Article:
by Joshua Lucero
Mass shootings have become increasingly a part of our society, particularly those committed on school campuses by students.
In 2019, shootings have had a major presence in our news and social media with new shootings being reported more frequently than in prior years. In 2019 alone, these tragedies have increased in number with a total of 297 shootings from January to August, the total number killed was 335 with 1219 wounded.
On August 30th at a high school football game in Alabama, Ladd-Peebles Stadium in Mobile, a 17-year-old child was arrested for shooting and injuring 10 other children. That evening those 10 innocent lives were going to their high school football game just like any other Brave would go to support their fellow classmates on the field. The suspect would then turn himself in the next day being faced with nine counts of attempted murder, according to NPR.
Riley Howell, Reed Parlier, Joshua Ayers and Emily Houpt are the few who were affected by the shooting at the University of North Carolina at Charlotte. Riley Howell was shot and killed after charging the armed gunman, former student Trystan Terrell, taking a bullet to the torso which did not stop Howell from attempting to disarm the gunman. He would be shot two more times, the final shot coming at “point-blank range into his head,” according to the New York Times. The gunman killed Reed Parlier and wounded four other students in a classroom filled with many students.
Many times we ask why this happened? We ask how did he acquire this weapon? The suspect purchased his handgun, with a large amount of ammunition, legally. Even with the supposed “regulations” of gun laws, Trystan Terrell killed two young innocent adults.
Patrick Crusis, 21, who legally was able to have an “open carry” firearm in El Paso, Texas committed a mass shooting in Walmart with people who “ranged in age from two years old to 82,” according to ABC News. A gun that was similar to an AK-47 killed 20 and injured 26 more. Crusius likely will face hate crimes and federal firearms charges.
These recurrences keep on happening, but what is being done? The children, the youth, the adults have shown time and time again that there will always be a way to murder and cause pain to others. In many cases, it is the people we least expect, who need dyer help.
Children, teens, and young adults face challenges throughout school or life. It is inevitable. For many cases, a shooter has reasons behind their actions. These do not justify these horrendous acts, but according to a study by Alfred University, there is a reason for why they commit these crimes.
Ranking at the top is wanting to get back at people who hurt them with 87% , following with 86% who similarly say they were bullied and 62% of people not valuing their lives.
What would society do to help? The tough answer that no one wants to hear is there is nothing you can do. There are not enough people in the world who can stop these crises from happening. These events are uncontrollable, even if there are gun laws put into place you can not control a person’s actions.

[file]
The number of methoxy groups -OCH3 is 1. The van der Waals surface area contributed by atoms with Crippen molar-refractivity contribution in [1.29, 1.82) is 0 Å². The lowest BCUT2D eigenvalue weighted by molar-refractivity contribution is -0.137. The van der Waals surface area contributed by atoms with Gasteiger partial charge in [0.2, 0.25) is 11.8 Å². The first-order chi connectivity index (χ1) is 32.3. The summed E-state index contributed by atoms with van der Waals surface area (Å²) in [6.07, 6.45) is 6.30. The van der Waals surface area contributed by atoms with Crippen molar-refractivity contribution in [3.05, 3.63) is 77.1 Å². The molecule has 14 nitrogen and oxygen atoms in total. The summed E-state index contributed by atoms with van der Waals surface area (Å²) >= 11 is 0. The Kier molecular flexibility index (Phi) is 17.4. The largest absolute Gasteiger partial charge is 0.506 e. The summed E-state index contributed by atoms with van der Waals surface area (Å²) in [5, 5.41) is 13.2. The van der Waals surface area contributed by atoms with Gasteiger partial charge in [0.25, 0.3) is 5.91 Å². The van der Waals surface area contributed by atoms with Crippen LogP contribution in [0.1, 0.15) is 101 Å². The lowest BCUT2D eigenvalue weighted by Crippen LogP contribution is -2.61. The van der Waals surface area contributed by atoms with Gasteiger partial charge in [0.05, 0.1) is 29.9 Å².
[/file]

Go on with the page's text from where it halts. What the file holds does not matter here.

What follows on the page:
Not being able to end this crisis is not the same as creating precautions for it. East High School in Anchorage, Alaska took a necessary step for keeping their youth safe. A drill was performed by a police officer firing blanks from a handgun to simulate an active shooter. “The purpose of the training was to teach students what gunfire would likely sound like in the hallways in a real active shooter situation,” according to the Washington Examiner.
Shootings are a tragedy that is the new “norm” in America. It was one of the hardest things to see, but it is even worse when shootings happen and no one talks about them. You cannot prevent these tragedies from happening without taking free will out of the equation.
These shootings have also been brought to St. John Bosco’s attention, as addressing these tragedies both in a cathartic way and ways that are practical is at the center of our school’s mission. Bosco is beginning to take the necessary precautions to keep the safety of the students and faculty a major priority.
One is to make it easier for the staff and cameras to identify students on campus. Regarding a situation that happened in New Mexico, a former student disguised himself with a hoodie and sneaked onto campus. He would then kill two students and be stopped by a janitor.
To enforce a no hoodie policy helps “visibly track [potential suspects] on camera,” said Vice Principal Mr. Adan Jaramillo. This makes it easier for situations like this to be solved quickly when they occur, or even prevented when suspicious and unverified people are seen on school surveillance.
Bosco is also looking into security features for the doors that are opened to the public when a visitor would first enter Bosco. These doors would have a simple buzz implemented that lets the office workers know who is coming in. Currently, when a visitor comes, Bosco runs the ID, and if they are flagged for whatever reason, they cannot enter the school.
Ish, Bosco’s security guard, is also going to extensive training through the ALICE Program, which specializes in active shooter response training.
For more physical features that help defend the students, there have been talks about increased fencing, which would wrap around the back of the 300 building facing the street. Lastly, Bosco is attempting to raise the fences around the school. However, since Bosco is also a residency, the City of Bellflower will make it difficult for such changes to occur.